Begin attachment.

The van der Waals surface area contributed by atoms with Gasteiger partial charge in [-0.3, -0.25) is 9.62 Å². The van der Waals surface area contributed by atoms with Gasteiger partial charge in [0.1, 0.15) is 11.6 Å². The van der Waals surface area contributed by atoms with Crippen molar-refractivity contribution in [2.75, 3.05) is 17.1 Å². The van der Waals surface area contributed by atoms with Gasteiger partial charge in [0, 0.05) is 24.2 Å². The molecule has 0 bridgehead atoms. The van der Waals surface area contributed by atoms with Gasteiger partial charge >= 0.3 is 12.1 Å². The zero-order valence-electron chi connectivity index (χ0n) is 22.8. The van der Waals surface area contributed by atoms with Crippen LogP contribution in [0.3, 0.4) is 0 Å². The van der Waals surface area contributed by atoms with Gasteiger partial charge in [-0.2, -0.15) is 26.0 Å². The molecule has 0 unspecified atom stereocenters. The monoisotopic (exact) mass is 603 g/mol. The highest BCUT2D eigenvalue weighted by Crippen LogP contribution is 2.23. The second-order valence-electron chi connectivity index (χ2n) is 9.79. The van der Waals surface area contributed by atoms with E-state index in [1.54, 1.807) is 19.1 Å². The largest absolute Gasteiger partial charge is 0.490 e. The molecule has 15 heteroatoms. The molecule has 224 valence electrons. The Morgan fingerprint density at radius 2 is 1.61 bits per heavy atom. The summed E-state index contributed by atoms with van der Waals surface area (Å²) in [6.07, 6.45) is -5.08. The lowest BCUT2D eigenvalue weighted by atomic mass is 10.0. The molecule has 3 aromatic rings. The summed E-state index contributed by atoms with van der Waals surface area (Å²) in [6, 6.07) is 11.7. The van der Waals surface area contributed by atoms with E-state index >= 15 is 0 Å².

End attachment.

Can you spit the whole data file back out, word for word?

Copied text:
The van der Waals surface area contributed by atoms with Gasteiger partial charge in [-0.3, -0.25) is 9.62 Å². The van der Waals surface area contributed by atoms with Gasteiger partial charge in [0.1, 0.15) is 11.6 Å². The van der Waals surface area contributed by atoms with Crippen molar-refractivity contribution in [2.75, 3.05) is 17.1 Å². The van der Waals surface area contributed by atoms with Gasteiger partial charge in [0, 0.05) is 24.2 Å². The molecule has 0 bridgehead atoms. The van der Waals surface area contributed by atoms with Gasteiger partial charge >= 0.3 is 12.1 Å². The zero-order valence-electron chi connectivity index (χ0n) is 22.8. The van der Waals surface area contributed by atoms with Crippen LogP contribution in [0.3, 0.4) is 0 Å². The van der Waals surface area contributed by atoms with Gasteiger partial charge in [-0.2, -0.15) is 26.0 Å². The molecule has 0 unspecified atom stereocenters. The monoisotopic (exact) mass is 603 g/mol. The highest BCUT2D eigenvalue weighted by Crippen LogP contribution is 2.23. The second-order valence-electron chi connectivity index (χ2n) is 9.79. The van der Waals surface area contributed by atoms with E-state index in [1.54, 1.807) is 19.1 Å². The largest absolute Gasteiger partial charge is 0.490 e. The molecule has 15 heteroatoms. The molecule has 224 valence electrons. The Morgan fingerprint density at radius 2 is 1.61 bits per heavy atom. The summed E-state index contributed by atoms with van der Waals surface area (Å²) in [6.07, 6.45) is -5.08. The lowest BCUT2D eigenvalue weighted by atomic mass is 10.0. The molecule has 3 aromatic rings. The summed E-state index contributed by atoms with van der Waals surface area (Å²) in [6, 6.07) is 11.7. The van der Waals surface area contributed by atoms with E-state index >= 15 is 0 Å².